End-of-century projections of North American atmospheric river events in CMIP5 climate models
It is expected that anthropogenic global warming could lead to thermodynamic and dynamic changes in the atmosphere, such as increases in water vapor content and, thus, precipitation, and shifts in the climatological jet stream. Since AR events are associated with extreme values of integrated water vapor (IWV) near the West Coast, increases in IWV could impact the intensity of AR events intersecting the coast. Additionally, ARs are associated with cyclonic activity that originates near and propagates along the jet stream. The jet stream configuration influences the frequency and location of AR landfall along the North American west coast. It is probable that any changes in the general circulation of the atmosphere will result in changes in the frequency, orientation, and location of AR landfalls.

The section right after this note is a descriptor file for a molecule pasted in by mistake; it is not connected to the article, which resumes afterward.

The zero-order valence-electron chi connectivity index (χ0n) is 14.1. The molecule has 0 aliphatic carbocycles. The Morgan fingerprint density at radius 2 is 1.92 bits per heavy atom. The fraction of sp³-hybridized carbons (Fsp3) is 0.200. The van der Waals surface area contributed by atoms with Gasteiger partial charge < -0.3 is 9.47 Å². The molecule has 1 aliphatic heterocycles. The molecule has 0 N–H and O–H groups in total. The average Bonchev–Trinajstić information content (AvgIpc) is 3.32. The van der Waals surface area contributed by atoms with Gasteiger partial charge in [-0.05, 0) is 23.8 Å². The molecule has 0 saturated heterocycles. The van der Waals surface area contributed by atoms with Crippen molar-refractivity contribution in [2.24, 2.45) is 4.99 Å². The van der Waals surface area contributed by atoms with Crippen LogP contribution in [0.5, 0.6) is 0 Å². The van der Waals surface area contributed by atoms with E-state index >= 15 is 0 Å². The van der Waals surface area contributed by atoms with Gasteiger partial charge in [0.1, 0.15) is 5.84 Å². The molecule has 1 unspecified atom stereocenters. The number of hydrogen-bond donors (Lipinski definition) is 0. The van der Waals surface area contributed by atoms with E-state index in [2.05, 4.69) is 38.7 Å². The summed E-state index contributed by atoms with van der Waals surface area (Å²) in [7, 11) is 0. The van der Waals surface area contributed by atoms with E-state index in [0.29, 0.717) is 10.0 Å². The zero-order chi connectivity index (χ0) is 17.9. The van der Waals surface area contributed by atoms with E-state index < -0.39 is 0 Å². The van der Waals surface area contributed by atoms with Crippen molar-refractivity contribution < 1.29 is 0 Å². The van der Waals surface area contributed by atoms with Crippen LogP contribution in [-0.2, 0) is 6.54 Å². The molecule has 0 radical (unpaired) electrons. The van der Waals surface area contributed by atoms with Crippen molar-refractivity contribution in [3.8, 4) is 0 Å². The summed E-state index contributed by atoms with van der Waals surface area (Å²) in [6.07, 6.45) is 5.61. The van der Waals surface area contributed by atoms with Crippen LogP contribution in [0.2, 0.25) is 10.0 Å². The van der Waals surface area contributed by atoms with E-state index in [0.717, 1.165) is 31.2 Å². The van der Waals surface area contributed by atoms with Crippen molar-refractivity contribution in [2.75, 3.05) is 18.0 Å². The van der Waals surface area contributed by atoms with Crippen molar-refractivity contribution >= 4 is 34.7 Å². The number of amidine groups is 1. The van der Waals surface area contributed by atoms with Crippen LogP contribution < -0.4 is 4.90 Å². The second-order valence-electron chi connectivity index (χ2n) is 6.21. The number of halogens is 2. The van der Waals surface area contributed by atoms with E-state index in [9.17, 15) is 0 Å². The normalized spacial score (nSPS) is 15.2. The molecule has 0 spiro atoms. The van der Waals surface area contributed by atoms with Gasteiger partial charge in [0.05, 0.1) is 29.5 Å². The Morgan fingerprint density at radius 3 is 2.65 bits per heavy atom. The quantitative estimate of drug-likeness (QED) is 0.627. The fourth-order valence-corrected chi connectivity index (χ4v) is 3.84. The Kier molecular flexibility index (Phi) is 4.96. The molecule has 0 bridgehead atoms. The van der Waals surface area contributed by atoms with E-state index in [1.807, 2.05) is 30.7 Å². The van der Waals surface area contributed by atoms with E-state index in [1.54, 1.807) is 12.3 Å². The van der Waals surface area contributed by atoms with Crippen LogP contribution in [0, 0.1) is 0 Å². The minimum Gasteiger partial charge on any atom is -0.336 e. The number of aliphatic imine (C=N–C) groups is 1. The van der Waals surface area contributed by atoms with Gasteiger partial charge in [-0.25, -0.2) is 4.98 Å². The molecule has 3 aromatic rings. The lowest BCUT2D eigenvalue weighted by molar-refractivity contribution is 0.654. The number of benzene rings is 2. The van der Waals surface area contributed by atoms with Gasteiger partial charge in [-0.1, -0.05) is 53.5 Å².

Global climate models have sufficient resolution to simulate synoptic features associated with AR events, such as high values of vertically integrated vapor transport (IVT) approaching the coast. Ten Coupled Model Intercomparison Project (CMIP5) simulations are used to identify changes in ARs impacting the west coast of North America between historical (1970-1999) and end-of-century (2070-2099) runs, using representative concentration pathway (RCP) 8.5. The most extreme ARs are identified in both time periods by the 99th percentile of IVT days along a north-south transect offshore of the coast. Integrated water vapor (IWV) and IVT are predicted to increase, while lower-tropospheric winds change little. Winter-mean precipitation along the West Coast increases by 11-18% (4-6% per degree Celcius) while precipitation on extreme IVT days increases by 15-39% (5-19% per degree Celcius). The frequency of IVT days above the historical 99th percentile threshold increases as much as 290% by the end of this century.